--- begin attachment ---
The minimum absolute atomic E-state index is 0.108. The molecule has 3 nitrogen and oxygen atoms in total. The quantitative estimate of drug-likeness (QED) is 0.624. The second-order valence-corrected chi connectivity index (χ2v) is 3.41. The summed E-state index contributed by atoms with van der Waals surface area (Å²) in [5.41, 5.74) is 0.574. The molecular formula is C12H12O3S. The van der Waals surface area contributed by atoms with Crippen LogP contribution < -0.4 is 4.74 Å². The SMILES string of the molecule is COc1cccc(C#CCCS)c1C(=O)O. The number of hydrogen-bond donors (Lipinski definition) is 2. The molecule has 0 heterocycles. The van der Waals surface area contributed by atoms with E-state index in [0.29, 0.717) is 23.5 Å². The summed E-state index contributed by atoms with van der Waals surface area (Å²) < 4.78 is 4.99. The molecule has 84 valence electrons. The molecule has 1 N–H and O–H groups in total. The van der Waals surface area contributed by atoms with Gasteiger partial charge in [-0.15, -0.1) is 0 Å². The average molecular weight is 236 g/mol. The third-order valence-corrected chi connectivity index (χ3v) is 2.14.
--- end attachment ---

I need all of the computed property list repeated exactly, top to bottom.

The minimum absolute atomic E-state index is 0.108. The molecule has 3 nitrogen and oxygen atoms in total. The quantitative estimate of drug-likeness (QED) is 0.624. The second-order valence-corrected chi connectivity index (χ2v) is 3.41. The summed E-state index contributed by atoms with van der Waals surface area (Å²) in [5.41, 5.74) is 0.574. The molecular formula is C12H12O3S. The van der Waals surface area contributed by atoms with Crippen LogP contribution < -0.4 is 4.74 Å². The SMILES string of the molecule is COc1cccc(C#CCCS)c1C(=O)O. The number of hydrogen-bond donors (Lipinski definition) is 2. The molecule has 0 heterocycles. The van der Waals surface area contributed by atoms with E-state index in [0.29, 0.717) is 23.5 Å². The summed E-state index contributed by atoms with van der Waals surface area (Å²) < 4.78 is 4.99. The molecule has 84 valence electrons. The molecule has 1 N–H and O–H groups in total. The van der Waals surface area contributed by atoms with Gasteiger partial charge in [-0.15, -0.1) is 0 Å². The average molecular weight is 236 g/mol. The third-order valence-corrected chi connectivity index (χ3v) is 2.14.